It could be a simple gesture of kindness or it could be reaching out to a friend or relative and doing something important for them. Whatever you choose, you will find that this gives you (and them) a real lift. We are social creatures and in places where surveys and data report higher levels of happiness are usually attributed to a strong sense of community. So helping a neighbour with their garden, or visiting an elderly person and spending the day with them, or just reaching out to a friend you know has been through a difficult time and taking them out for a slice of cake – these acts of kindness do you good and they do untold good to the recipient.
4. Start learning something new
You could get a new book, sign up for a class or start teaching yourself a new skill. The confidence and sense of achievement to be gained from learning at any age are immeasurable. You could join a book club or creative writing course, you could learn to make sushi or to knit – from just YouTube tutorials. Once you put your mind to learning something, you are feeding the mind and soul in so many ways and can do wonders for boosting your mental health.
5. Do something active
Go for a brisk walk, jog, dance around your home to your favourite music or even start doing some star jumps. I sometimes force myself to do break into action when I can’t seem to drag my body off the sofa and drag my mind out of a depressive zone. By forcing my body to go through the motions and just get moving, the adrenaline and endorphins start to work their magic and I start to really enjoy it. Even if it’s just 1-2 minutes of movement, just get moving, It can breathe new life into your blood and bones, and blow away the cobwebs in the recesses of your mind.
6. Make a list of things you have got done, at the end of the day
Rather than starting the day with a to-do list that remains on your mind all day, stressing you out if you’re not getting enough of it done, write a have-done list.
Tick each thing off with a sense of pride and achievement. You can put anything on the list; from getting out of bed, to going into a shop or cleaning the hob or washing up a coffee cup. Include anything you want on that list and enjoy the feeling as you work your way down, ticking things off.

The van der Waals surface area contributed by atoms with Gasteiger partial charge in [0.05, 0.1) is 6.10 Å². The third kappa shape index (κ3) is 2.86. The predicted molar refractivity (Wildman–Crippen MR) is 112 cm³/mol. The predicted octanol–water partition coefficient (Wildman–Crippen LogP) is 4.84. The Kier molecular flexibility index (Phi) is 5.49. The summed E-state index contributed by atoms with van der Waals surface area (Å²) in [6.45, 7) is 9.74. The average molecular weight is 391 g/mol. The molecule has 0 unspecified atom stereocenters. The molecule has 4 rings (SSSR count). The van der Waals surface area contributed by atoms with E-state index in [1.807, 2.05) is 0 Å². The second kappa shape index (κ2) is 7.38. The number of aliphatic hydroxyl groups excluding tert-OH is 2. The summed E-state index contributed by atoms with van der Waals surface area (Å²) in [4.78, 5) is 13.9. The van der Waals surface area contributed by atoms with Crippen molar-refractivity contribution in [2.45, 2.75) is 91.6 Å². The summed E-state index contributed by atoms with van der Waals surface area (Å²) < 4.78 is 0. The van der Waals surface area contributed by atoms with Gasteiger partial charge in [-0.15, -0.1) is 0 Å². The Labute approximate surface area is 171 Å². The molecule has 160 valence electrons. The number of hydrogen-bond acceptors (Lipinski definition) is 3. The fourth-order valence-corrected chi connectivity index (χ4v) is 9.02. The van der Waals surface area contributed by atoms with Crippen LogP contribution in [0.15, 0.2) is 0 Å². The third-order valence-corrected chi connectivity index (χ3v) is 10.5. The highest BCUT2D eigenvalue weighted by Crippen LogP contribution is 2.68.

7. Have an early night
Sleep is such a healer. I always find that when I’m going through a bad phase, it’s usually in conjunction with a spate of bad sleep- whether the sleep kicks off the depression or the depression kicks off the bad sleep, who knows.
If you’re someone who always goes to bed too late and wishes in the morning they’d gone to sleep earlier, make tonight the night you do. Give yourself a bedtime routine; bath, pyjamas, book. Keep away from screens and keep the lights low until you get into bed and are ready to sleep. I often use guided meditation tracks (you can find loads of free ones on YouTube and Spotify – try a playlist here) or a soothing audiobook at bedtime. I like to hear a voice in the dark, telling me a story or helping me relax – it’s not for everyone but give it a try if you haven’t yet. It might surprise you.
Close your eyes in the dark, lie in a comfortable position and feel each part of your body relax, one by one. Even if you don’t fall asleep right away, you are teaching yourself to relax and your body is resting this way.
Additional mental health boosting ideas: